I can easily buy 1 share of a stock. The minimum investment amount for a stock is the price of one share (or even less, if one's broker allows the purchase of fractional shares). Lots of shares are priced below $100, so stock investment is accessible even to very small retail investors. But with bonds, there is a rather high minimum investment requirement. At my broker, the minimum investment for each bond is $5000. Is there any fundamental reason why bonds have a high minimum investment requirement compared to stocks?

I am rather surprised that there are no "fractional bonds" like fractional shares. A low minimum investment requirement could make bond investment more accessible. Note that I am talking about individual bonds, not bond ETFs.

2 Answers 2


I assume you're talking about corporate bonds, since treasury bonds can be bought in $100 increments...

There's probably not one definitive reason - meaning there's no intrinsic property that prevents bonds from trading in smaller increments; just inertia and lack of demand.

Bonds are much more commonly traded by larger financial institutions that have no issues trading them in $1,000 increments (p.s. that's the increment from my broker; yours may just want to reduce transaction overhead by requiring a higher minimum). There's no "exchange" to help facilitate trades like there is for stocks, so there's not the same economy of scale as there is for stocks.

If there were more demand from smaller retail investors for smaller corporate bonds increments, the supply market would likely take advantage of that need. Without sufficient demand, the $1,000 increment seems to work just fine.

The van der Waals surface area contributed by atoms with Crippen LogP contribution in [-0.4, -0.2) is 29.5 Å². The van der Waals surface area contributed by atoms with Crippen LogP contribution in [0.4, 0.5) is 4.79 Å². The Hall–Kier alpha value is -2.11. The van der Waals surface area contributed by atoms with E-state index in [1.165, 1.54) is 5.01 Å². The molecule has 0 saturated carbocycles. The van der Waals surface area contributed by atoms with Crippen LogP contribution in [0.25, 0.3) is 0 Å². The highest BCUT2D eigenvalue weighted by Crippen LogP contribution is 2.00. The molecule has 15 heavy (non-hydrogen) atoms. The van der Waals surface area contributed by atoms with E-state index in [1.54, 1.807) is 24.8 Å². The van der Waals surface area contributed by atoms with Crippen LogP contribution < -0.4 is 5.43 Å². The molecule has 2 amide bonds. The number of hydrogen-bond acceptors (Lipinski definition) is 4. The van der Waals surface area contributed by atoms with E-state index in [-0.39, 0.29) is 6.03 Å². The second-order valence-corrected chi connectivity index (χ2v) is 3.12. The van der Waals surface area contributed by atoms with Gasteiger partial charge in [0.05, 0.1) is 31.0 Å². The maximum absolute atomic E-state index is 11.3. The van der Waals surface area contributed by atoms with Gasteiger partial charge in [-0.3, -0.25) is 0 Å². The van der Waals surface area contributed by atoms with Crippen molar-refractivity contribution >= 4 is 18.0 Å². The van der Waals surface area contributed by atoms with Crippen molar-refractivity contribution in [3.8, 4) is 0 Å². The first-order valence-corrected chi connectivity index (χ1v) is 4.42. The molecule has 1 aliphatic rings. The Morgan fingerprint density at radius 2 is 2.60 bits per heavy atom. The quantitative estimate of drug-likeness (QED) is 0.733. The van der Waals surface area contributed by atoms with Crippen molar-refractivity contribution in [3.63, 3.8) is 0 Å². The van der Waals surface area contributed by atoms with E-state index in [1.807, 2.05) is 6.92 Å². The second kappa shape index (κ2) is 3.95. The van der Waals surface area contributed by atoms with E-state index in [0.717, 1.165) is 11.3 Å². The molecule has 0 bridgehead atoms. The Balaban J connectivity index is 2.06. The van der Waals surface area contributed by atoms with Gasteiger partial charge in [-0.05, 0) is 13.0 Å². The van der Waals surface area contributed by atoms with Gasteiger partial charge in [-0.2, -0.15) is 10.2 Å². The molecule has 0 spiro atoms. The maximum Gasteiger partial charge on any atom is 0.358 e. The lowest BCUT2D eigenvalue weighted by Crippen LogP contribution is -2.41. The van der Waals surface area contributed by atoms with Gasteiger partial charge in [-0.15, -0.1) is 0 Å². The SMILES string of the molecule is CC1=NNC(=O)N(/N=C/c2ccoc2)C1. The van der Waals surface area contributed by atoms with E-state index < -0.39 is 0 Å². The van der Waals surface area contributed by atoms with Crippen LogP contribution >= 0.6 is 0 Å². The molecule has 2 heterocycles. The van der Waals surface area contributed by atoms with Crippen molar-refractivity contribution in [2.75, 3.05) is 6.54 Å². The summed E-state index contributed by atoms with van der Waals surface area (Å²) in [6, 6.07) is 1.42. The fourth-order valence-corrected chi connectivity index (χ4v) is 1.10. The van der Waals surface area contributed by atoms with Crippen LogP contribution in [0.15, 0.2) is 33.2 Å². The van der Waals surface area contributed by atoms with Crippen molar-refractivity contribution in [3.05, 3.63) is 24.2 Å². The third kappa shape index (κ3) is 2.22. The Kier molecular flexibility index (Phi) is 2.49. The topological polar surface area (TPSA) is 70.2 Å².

It just comes down to lack of demand due to the immateriality of buying a tiny piece of a bond.

At the retail investor level, the impact of purchasing a bond over simply keeping funds in an interest-bearing savings account is nominally minimal. By that I mean - $100 invested in a 1 year bond earning 2.5% makes you $2.50 in interest, compared with $100 invested in a savings account earning 0.5% in interest earns you $0.50. Yes, the bond earns you 5x as much... but that 5x couldn't buy you a cup of coffee. So purchasing a bond at $100 increments has no significant inherent value.

Further, many brokers can set you up to accumulate funds [either through deposited interest or automatic paycheque withdrawal, etc.], and then buy a new incremental investment amount once you have enough to do so. So in the example above, maybe it takes you 6 months to accumulate the $1k that a broker might need to purchase a bond. The lost interest income using above numbers would be $1,000 in capital * 2% interest premium lost * 6 / 12 months * 1/2 [because mathematically a steady accumulating balance has an average balance of half of the ending balance] = $5. So every 6 months, you lose $5 in interest from this lack of flexibility - not even worth mentioning.

And that tiny amount of lost interest can't really get magnified into larger numbers, because as soon as you have larger numbers in play, you would be able to reach that $1k [or $5k] increment faster. If your broker's limit was $5k instead of $1k, then your loss might by $50 a year, but even then you likely have access to GIC's or similar products that even more closely mirror the rates from bonds you're looking at. Or probably more commonly, you could simply buy a bond fund which likely has no such restrictions.

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